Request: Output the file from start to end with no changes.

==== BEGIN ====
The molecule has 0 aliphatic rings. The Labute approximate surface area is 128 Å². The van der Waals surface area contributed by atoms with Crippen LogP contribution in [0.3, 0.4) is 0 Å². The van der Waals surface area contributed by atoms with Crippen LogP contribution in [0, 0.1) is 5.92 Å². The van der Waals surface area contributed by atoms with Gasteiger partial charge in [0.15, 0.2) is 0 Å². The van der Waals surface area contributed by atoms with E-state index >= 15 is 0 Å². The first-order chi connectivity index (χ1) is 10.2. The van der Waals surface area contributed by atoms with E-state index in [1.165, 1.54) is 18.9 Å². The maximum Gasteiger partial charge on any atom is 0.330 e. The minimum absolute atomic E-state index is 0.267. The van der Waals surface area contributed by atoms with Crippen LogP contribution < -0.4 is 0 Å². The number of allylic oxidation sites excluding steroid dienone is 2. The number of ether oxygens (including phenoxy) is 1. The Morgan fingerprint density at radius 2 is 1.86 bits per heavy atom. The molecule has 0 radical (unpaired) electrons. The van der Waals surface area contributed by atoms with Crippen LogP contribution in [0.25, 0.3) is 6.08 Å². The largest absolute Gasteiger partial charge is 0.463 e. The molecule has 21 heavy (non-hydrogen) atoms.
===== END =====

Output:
The molecule has 0 aliphatic rings. The Labute approximate surface area is 128 Å². The van der Waals surface area contributed by atoms with Crippen LogP contribution in [0.3, 0.4) is 0 Å². The van der Waals surface area contributed by atoms with Crippen LogP contribution in [0, 0.1) is 5.92 Å². The van der Waals surface area contributed by atoms with Gasteiger partial charge in [0.15, 0.2) is 0 Å². The van der Waals surface area contributed by atoms with E-state index >= 15 is 0 Å². The first-order chi connectivity index (χ1) is 10.2. The van der Waals surface area contributed by atoms with E-state index in [1.165, 1.54) is 18.9 Å². The maximum Gasteiger partial charge on any atom is 0.330 e. The minimum absolute atomic E-state index is 0.267. The van der Waals surface area contributed by atoms with Crippen LogP contribution < -0.4 is 0 Å². The number of allylic oxidation sites excluding steroid dienone is 2. The number of ether oxygens (including phenoxy) is 1. The Morgan fingerprint density at radius 2 is 1.86 bits per heavy atom. The molecule has 0 radical (unpaired) electrons. The van der Waals surface area contributed by atoms with Crippen LogP contribution in [0.25, 0.3) is 6.08 Å². The largest absolute Gasteiger partial charge is 0.463 e. The molecule has 21 heavy (non-hydrogen) atoms.